London Olympics 2012- Sailing Olympics Newsletter - Day 7
by . on 5 Aug 2012
Welcome to Sail-World.com's 2012 Olympic Newsletter for Day 7, August 4, 2012
London 2012 - Olympic Games - Day 7 - Mens Windsurfing start Carlo Borlenghi/FIV - copyright
The first events are close to being concluded at the 2012 Olympic Regatta, and in less than 24 hours the first medals will be presented at Weymouth.
For hosts, Great Britain, a lot hangs on the line tomorrow.
While the British would seem all but assured of a gold medal in the Mens Keelboat, with Ian Percy and Andrew Simpson looking set to defend their 2008 Olympic title, in the Star class. They must finish within four places of the second placed Robert Scheidt (BRA), and six of the third placed Fredrik Loof (SWE).
But matters are a lot more edgy in the Mens Heavyweight Dinghy, better known as the Finn, with Ben Ainslie endeavoring to win his fourth Olympic Gold medal. The points permutations are endless, suffice to say that the first home of Ainslie and Jonas Hogh-Christensen (DEN) should win. Pieter-Jan Postma (NED) can also get into the money, if the first two decide to have a match race down at the back of the fleet.
Currently the plan is for the racing to take place on the Nothe course in front of a capacity crowd, who will certainly be cheering for Ainslie.
Today the Womens Match Racing wound into a new phase, the Knockout, with eight teams going forward and four being eliminated. The final cut was decided today with the New Zealand team losing their final match against the second placed Russian team. That result forced them into a tiebreaker, on which they found themselves on the wrong side of the formula.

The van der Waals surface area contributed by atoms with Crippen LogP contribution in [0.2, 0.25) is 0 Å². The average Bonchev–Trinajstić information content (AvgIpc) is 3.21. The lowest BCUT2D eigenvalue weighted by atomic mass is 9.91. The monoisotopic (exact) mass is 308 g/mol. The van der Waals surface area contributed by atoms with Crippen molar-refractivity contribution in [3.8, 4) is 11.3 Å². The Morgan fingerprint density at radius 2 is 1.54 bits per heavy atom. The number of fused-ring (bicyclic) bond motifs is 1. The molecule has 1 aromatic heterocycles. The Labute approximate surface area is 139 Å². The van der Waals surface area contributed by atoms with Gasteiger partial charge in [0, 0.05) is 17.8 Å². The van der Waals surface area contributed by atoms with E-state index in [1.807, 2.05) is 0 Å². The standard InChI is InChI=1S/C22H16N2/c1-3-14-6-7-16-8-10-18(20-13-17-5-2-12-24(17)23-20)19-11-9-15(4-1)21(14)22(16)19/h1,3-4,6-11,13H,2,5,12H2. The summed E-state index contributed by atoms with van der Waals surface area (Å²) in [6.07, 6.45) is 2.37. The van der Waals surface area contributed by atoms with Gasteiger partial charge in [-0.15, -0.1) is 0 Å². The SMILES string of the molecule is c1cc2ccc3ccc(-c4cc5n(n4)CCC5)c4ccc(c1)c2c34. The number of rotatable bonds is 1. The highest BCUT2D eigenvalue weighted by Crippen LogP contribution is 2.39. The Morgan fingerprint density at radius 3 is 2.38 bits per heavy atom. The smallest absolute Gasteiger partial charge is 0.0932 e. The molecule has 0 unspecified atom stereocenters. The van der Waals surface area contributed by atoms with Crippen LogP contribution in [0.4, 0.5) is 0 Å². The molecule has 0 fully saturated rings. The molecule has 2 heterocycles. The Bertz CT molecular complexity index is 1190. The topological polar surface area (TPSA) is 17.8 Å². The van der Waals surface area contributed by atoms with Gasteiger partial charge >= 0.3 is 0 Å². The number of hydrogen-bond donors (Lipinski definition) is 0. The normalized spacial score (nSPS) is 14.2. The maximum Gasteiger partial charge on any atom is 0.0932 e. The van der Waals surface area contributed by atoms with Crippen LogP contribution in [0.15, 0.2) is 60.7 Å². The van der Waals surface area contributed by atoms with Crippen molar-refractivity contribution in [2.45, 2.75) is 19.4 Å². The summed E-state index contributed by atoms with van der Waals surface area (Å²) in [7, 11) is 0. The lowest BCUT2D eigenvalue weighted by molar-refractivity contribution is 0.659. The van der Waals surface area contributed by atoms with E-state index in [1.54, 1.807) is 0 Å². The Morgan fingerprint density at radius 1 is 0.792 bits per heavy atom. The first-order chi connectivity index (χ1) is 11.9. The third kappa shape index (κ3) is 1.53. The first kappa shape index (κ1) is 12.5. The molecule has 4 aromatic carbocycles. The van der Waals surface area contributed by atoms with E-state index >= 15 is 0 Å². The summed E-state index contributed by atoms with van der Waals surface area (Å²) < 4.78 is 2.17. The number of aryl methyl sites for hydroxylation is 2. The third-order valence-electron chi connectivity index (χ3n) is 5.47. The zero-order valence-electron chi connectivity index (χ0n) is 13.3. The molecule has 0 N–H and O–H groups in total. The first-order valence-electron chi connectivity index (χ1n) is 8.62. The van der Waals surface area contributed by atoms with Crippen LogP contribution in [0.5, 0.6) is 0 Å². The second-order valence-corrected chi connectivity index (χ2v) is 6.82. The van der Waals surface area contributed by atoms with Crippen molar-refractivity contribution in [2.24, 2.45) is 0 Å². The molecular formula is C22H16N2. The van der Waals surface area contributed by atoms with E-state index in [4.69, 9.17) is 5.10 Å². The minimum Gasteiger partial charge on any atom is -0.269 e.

Racing continued in the 470 Mens and Womens events, with racing being held on Weymouth Bay, which was back to its standard state for this regatta – seas of up to two metres, winds flicking around the 15-18kts mark. Conditions which proved a test for competitors. Surprising the boat handling errors were few.
It was a similar story on the Mens and Womens Singlehanded course, where the Laser and Laser Radial fleets have worked themselves to a near conclusion, but the outcomes could not be more different.
In the Mens Singlehander, Australia’s Tom Slingsby is more than making up for a poor performance in Qingdao – widely attributed to a soft supplied boat. In Weymouth he enjoys a healthy 14 point lead with just the Medal Race to come. In fact the Medal race is largely academic with second placed Pavlos Kontides having to win and Slingsby to finish worse than eighth.
The third placed competitor is 21 points behind second place – a position which is very unlikely to change after the Medal Race – however Tonici Stipanovic (CRO) is just one point adrift, and the Medal Race is expected to be a Battle for the Bronze.`
However the Main Event is definitely in the Finn. Already the non-sailing media are pouring into the Sailing Media Centre in Weymouth. More are expected tomorrow. We'll have the results as soon as they happen.
In this edition of Sail-World’s Olympic newsletter we have all the background and reports on today's racing, along with some great images from some of the world’s top photographers.
We’ll all be back in action tomorrow – stay tuned to www.sail-world.com
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